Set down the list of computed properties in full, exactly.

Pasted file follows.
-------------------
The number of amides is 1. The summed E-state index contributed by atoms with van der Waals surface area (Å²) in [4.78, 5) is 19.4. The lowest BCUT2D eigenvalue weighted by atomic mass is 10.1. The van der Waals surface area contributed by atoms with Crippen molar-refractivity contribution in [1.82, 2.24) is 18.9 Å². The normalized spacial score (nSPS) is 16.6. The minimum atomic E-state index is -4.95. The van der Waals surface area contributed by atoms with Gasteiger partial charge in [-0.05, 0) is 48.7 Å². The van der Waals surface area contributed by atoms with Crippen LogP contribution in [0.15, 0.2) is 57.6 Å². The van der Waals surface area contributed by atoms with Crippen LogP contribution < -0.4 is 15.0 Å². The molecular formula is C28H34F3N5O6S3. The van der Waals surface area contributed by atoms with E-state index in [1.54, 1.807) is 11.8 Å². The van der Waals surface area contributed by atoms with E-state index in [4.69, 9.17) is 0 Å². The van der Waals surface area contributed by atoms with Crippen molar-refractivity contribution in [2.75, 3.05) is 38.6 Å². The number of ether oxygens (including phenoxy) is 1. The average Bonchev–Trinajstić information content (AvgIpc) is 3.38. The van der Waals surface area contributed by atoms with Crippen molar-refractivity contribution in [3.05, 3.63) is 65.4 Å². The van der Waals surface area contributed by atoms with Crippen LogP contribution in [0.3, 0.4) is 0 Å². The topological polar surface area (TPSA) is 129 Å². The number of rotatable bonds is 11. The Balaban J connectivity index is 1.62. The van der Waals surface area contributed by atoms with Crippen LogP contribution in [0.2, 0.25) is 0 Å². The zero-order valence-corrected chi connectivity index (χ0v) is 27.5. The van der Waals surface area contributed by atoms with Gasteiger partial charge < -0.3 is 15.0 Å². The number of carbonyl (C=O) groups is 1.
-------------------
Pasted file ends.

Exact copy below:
The number of amides is 1. The summed E-state index contributed by atoms with van der Waals surface area (Å²) in [4.78, 5) is 19.4. The lowest BCUT2D eigenvalue weighted by atomic mass is 10.1. The van der Waals surface area contributed by atoms with Crippen molar-refractivity contribution in [1.82, 2.24) is 18.9 Å². The normalized spacial score (nSPS) is 16.6. The minimum atomic E-state index is -4.95. The van der Waals surface area contributed by atoms with Gasteiger partial charge in [-0.05, 0) is 48.7 Å². The van der Waals surface area contributed by atoms with Crippen LogP contribution in [0.15, 0.2) is 57.6 Å². The van der Waals surface area contributed by atoms with Crippen LogP contribution < -0.4 is 15.0 Å². The molecular formula is C28H34F3N5O6S3. The van der Waals surface area contributed by atoms with E-state index in [1.54, 1.807) is 11.8 Å². The van der Waals surface area contributed by atoms with E-state index in [4.69, 9.17) is 0 Å². The van der Waals surface area contributed by atoms with Crippen molar-refractivity contribution in [2.75, 3.05) is 38.6 Å². The number of ether oxygens (including phenoxy) is 1. The average Bonchev–Trinajstić information content (AvgIpc) is 3.38. The van der Waals surface area contributed by atoms with Crippen molar-refractivity contribution in [3.05, 3.63) is 65.4 Å². The van der Waals surface area contributed by atoms with Crippen LogP contribution in [0.3, 0.4) is 0 Å². The topological polar surface area (TPSA) is 129 Å². The number of rotatable bonds is 11. The Balaban J connectivity index is 1.62. The van der Waals surface area contributed by atoms with Crippen LogP contribution in [0.2, 0.25) is 0 Å². The zero-order valence-corrected chi connectivity index (χ0v) is 27.5. The van der Waals surface area contributed by atoms with Gasteiger partial charge < -0.3 is 15.0 Å². The number of carbonyl (C=O) groups is 1.